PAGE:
Hillel pledges to "double the number of students involved in Jewish life"
The JTA reports:
Amid worries about fraying religious ties among Jewish college students and campus rifts over Israel, a conference held here this week probed the interplay between American academia and Jews.Emotionally engaging Jewish content, "living" Shabbat, millions of dollars... It just might work.
“Inspiring Values, Creating Leaders: The Summit on the University and the Jewish Community,” hosted by Hillel: The Foundation for Jewish Campus Life, drew more than 600 university leaders, professors, students and Jewish professionals to dissect such issues.
If Jewish life on American campuses is facing troubles, they stem from causes deeper than academia, many participants suggested.
The director of the Steinhardt Social Research Institute at Brandeis University, Leonard Saxe, who studies Jewish college students, suggested a strategy to re-engage these youth: “kishkes, kortex and kinesthetics,” deliberately tweaking the spelling of cortex.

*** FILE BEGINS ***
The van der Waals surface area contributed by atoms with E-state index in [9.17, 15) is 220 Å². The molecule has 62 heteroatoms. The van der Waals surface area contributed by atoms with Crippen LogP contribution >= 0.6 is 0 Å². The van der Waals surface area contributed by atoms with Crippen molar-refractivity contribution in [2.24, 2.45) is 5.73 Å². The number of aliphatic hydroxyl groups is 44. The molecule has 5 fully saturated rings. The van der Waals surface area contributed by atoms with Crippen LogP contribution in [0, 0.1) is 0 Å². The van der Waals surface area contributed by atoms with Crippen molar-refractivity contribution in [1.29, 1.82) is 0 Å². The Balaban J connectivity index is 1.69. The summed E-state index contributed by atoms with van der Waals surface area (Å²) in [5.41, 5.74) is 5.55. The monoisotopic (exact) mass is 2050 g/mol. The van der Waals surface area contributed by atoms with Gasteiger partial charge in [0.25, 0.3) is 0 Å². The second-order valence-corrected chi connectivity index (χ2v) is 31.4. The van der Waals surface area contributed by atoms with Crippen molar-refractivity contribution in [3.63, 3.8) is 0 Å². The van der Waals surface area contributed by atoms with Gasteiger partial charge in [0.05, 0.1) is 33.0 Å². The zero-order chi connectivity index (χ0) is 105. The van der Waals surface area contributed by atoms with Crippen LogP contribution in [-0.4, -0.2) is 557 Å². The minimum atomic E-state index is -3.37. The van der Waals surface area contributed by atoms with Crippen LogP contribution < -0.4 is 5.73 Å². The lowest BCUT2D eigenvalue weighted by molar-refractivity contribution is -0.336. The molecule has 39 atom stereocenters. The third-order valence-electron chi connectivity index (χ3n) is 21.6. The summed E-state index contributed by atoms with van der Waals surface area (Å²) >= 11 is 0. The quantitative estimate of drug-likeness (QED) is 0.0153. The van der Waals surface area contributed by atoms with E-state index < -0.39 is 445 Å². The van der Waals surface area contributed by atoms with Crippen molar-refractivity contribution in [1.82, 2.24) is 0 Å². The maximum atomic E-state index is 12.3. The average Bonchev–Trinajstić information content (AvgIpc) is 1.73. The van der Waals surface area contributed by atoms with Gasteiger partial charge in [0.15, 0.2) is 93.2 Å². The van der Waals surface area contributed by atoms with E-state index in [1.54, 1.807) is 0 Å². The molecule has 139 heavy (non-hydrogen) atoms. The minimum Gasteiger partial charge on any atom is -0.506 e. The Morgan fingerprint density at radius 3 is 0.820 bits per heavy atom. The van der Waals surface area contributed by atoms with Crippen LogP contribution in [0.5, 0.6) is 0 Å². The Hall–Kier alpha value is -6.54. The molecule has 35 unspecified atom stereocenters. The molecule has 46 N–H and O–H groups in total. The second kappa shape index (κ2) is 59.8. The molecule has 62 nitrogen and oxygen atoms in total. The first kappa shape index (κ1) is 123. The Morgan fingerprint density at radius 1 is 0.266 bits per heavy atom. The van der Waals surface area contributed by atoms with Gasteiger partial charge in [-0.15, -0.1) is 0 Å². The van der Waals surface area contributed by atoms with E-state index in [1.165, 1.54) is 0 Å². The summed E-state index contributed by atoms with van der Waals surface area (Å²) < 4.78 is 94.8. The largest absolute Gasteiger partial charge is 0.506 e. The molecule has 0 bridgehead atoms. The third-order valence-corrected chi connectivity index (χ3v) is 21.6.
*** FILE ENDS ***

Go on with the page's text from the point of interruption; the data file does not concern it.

That means offering experiences rich in emotional and sensory elements, intellectual heft and leadership opportunities, Saxe said in an interview.
“Jewish education hasn’t touched all the senses,” said Saxe, a panelist at “A New Generation’s Culture and Its Impact upon the Jewish Future,” the final session of the conference. “There are things which have Jewish intellectual content, but they’re not emotionally engaging.”
“You can be taught about Shabbat, but unless you live a day separate from the rest of the week, you don’t understand and appreciate it.”
Also at the conference, Hillel pledged to double its numbers over the next five years. In its five-year strategic plan released this week, the largest campus Jewish organization in the United States pledged to double the number of students involved in Jewish life; double its annual campaign; double its funding to local Hillels; and launch an aggressive recruitment and retention program for campus professionals.
To help fund the effort, the Charles and Lynn Schusterman International Center will increase its endowment from $10 million to $100 million. Hillel also pledged to strengthen its relationship with university administrations, Jewish Studies departments and Jewish communities near campuses where it works.